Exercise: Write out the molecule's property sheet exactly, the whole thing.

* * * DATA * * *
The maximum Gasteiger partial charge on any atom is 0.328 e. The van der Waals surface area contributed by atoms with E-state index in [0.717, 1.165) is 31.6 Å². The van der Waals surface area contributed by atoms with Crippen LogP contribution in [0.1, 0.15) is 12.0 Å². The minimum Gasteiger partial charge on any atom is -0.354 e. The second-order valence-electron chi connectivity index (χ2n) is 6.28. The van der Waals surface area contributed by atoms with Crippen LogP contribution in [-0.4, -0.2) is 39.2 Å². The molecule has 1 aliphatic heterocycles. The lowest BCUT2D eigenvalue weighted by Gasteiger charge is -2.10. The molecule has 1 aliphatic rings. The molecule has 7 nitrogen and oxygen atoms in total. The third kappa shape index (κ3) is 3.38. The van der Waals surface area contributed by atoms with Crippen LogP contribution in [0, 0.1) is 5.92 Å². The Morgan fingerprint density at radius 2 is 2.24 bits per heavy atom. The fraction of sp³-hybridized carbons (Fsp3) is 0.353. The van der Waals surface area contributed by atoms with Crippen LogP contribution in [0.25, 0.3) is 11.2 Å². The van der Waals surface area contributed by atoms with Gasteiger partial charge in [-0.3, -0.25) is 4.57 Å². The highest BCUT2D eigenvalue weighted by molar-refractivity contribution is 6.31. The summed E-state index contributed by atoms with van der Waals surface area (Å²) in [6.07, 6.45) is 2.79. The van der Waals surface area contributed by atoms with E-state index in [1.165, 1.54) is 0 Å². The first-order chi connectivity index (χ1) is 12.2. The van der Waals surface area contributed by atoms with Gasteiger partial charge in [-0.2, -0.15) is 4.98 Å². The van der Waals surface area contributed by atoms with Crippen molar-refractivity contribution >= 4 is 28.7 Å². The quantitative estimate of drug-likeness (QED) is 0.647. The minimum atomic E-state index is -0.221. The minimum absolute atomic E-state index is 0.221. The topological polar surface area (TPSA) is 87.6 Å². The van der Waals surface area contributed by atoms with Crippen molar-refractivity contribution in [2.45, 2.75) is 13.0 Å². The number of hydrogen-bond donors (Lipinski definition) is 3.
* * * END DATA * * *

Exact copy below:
The maximum Gasteiger partial charge on any atom is 0.328 e. The van der Waals surface area contributed by atoms with E-state index in [0.717, 1.165) is 31.6 Å². The van der Waals surface area contributed by atoms with Crippen LogP contribution in [0.1, 0.15) is 12.0 Å². The minimum Gasteiger partial charge on any atom is -0.354 e. The second-order valence-electron chi connectivity index (χ2n) is 6.28. The van der Waals surface area contributed by atoms with Crippen LogP contribution in [-0.4, -0.2) is 39.2 Å². The molecule has 1 aliphatic heterocycles. The lowest BCUT2D eigenvalue weighted by Gasteiger charge is -2.10. The molecule has 1 aliphatic rings. The molecule has 7 nitrogen and oxygen atoms in total. The third kappa shape index (κ3) is 3.38. The van der Waals surface area contributed by atoms with Crippen LogP contribution in [0, 0.1) is 5.92 Å². The Morgan fingerprint density at radius 2 is 2.24 bits per heavy atom. The fraction of sp³-hybridized carbons (Fsp3) is 0.353. The van der Waals surface area contributed by atoms with Crippen LogP contribution in [0.25, 0.3) is 11.2 Å². The van der Waals surface area contributed by atoms with Gasteiger partial charge in [-0.3, -0.25) is 4.57 Å². The highest BCUT2D eigenvalue weighted by molar-refractivity contribution is 6.31. The summed E-state index contributed by atoms with van der Waals surface area (Å²) in [6.07, 6.45) is 2.79. The van der Waals surface area contributed by atoms with E-state index in [1.165, 1.54) is 0 Å². The first-order chi connectivity index (χ1) is 12.2. The van der Waals surface area contributed by atoms with Gasteiger partial charge in [-0.2, -0.15) is 4.98 Å². The van der Waals surface area contributed by atoms with Crippen molar-refractivity contribution >= 4 is 28.7 Å². The quantitative estimate of drug-likeness (QED) is 0.647. The minimum atomic E-state index is -0.221. The minimum absolute atomic E-state index is 0.221. The topological polar surface area (TPSA) is 87.6 Å². The van der Waals surface area contributed by atoms with Crippen molar-refractivity contribution in [2.45, 2.75) is 13.0 Å². The number of hydrogen-bond donors (Lipinski definition) is 3.